That relates to my next point. It seems impossible to catch everyone who breaks these rules, whether it be drinking after certain hours or on certain beaches or smoking. Do you think it can be done and are these things really enforceable?

I think it has to be a combination of law enforcement and the public. People self-policing themselves and remembering that these are the rules and this is a place we don’t drink or smoke at and it’s time to throw the beer away or throw the trash away. Also just people around them telling them that they can’t smoke there or asking them to please put it away.

So the enforcement really lies with the people and not the police?

Yeah, I think it does. Police are so thinly stretched and having to deal with other issues — even other issues on the beach — that they can’t see everything. The lifeguards job is to keep an eye on the ocean and protect people there, not to keep an eye on people smoking.

In a perfect world, what other types of items do you wish you could ban on the beach besides cigarettes?

Single-use plastic water bottles. Those are a very significant problem at the beach and in general environmentally. I’m talking about the little 12-ounce individuals. Plastic never goes away. It doesn’t biodegrade. So it’s always there and we have a lot of those things that are being found on the beach like the plastic water bottles, plastic caps, six-pack rings, and also plastic shopping bags. They’re all really bad.

What other types of littering enforcement do you think the city and the county need to get more serious about?

If there was some way to really hammer down better education and enforcement on the beach. Teach people the littering laws. I also think that the establishment of recycling bins on the beach would be good. Not just trash bins. Recycling bins. There are a few at Mission Bay. Also a great thing to see if we could get it out there is to make trash bags available to people. Big rolls of huge trash bags on the beach for people to use before they leave. A Surfrider chapter up in Malibu mounted some trash bag rolls up on the beach. … We could also have those things installed.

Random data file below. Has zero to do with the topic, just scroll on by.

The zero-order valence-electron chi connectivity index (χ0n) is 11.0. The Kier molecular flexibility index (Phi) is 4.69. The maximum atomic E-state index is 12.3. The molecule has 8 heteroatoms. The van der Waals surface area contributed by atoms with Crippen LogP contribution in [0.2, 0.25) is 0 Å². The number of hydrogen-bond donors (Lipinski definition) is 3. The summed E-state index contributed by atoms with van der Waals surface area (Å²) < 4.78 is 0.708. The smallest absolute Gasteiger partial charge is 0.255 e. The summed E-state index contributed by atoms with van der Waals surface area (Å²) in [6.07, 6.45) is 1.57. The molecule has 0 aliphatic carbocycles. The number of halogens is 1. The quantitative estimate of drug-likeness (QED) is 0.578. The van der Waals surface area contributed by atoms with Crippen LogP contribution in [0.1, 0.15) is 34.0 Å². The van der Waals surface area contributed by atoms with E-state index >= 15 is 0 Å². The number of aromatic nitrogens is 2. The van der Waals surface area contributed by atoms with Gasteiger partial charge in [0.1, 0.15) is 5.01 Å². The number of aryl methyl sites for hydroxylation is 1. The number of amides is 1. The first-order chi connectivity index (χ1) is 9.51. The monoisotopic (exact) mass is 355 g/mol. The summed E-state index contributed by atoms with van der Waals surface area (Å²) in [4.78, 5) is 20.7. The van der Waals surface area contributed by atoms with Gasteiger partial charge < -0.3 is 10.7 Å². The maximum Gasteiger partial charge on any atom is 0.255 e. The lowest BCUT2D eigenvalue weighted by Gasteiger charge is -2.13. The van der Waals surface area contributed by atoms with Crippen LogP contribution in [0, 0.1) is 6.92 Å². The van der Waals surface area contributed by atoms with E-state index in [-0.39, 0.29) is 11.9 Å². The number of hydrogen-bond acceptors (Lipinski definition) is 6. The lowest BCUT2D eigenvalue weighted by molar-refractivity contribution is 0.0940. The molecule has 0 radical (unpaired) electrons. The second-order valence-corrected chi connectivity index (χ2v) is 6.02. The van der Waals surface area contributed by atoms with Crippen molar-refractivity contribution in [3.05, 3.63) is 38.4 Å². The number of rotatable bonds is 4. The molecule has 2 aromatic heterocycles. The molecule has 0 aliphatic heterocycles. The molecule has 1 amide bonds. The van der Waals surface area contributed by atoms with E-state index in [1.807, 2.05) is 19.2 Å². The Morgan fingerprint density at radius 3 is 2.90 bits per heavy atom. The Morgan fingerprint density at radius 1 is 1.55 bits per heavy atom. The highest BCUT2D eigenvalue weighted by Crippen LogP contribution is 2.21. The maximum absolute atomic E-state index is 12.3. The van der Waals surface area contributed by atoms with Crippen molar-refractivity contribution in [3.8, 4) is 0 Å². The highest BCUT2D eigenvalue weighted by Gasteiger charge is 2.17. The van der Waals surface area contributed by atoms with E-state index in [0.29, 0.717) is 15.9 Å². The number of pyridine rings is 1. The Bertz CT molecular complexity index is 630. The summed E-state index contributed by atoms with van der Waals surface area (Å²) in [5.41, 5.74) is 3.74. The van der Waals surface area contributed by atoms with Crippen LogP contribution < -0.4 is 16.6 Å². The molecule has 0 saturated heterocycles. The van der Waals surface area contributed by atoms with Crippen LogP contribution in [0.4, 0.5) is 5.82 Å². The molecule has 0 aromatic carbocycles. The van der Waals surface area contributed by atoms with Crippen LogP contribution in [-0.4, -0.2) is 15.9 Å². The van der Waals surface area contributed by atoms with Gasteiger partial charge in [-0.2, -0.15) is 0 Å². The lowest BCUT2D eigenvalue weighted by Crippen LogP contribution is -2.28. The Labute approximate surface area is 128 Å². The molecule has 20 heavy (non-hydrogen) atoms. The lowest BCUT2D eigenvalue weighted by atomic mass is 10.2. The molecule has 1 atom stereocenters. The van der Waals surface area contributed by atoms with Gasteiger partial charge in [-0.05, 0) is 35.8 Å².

Kind of like the plastic bags people have up near sidewalks for people walking their dogs?

Exactly. Put up a dispenser with a bag so people can grab them and use themselves.

Do you think that San Diego is above or below the curve in terms of trash upkeep compared to other cities in California?

I’d like to think that we are doing better. We have miles and miles of beautiful coastline and people enjoying it in every way. If you factor in the tourism draw we are doing extremely well keeping things clean. I think that city leaders and the community are realizing more and more just how important it is to keep the beach clean. I think we’re ahead of the curve in some places in California but obviously there is still a lot of work to be done to really keep it clean.

— Interview by SUSAN GRANT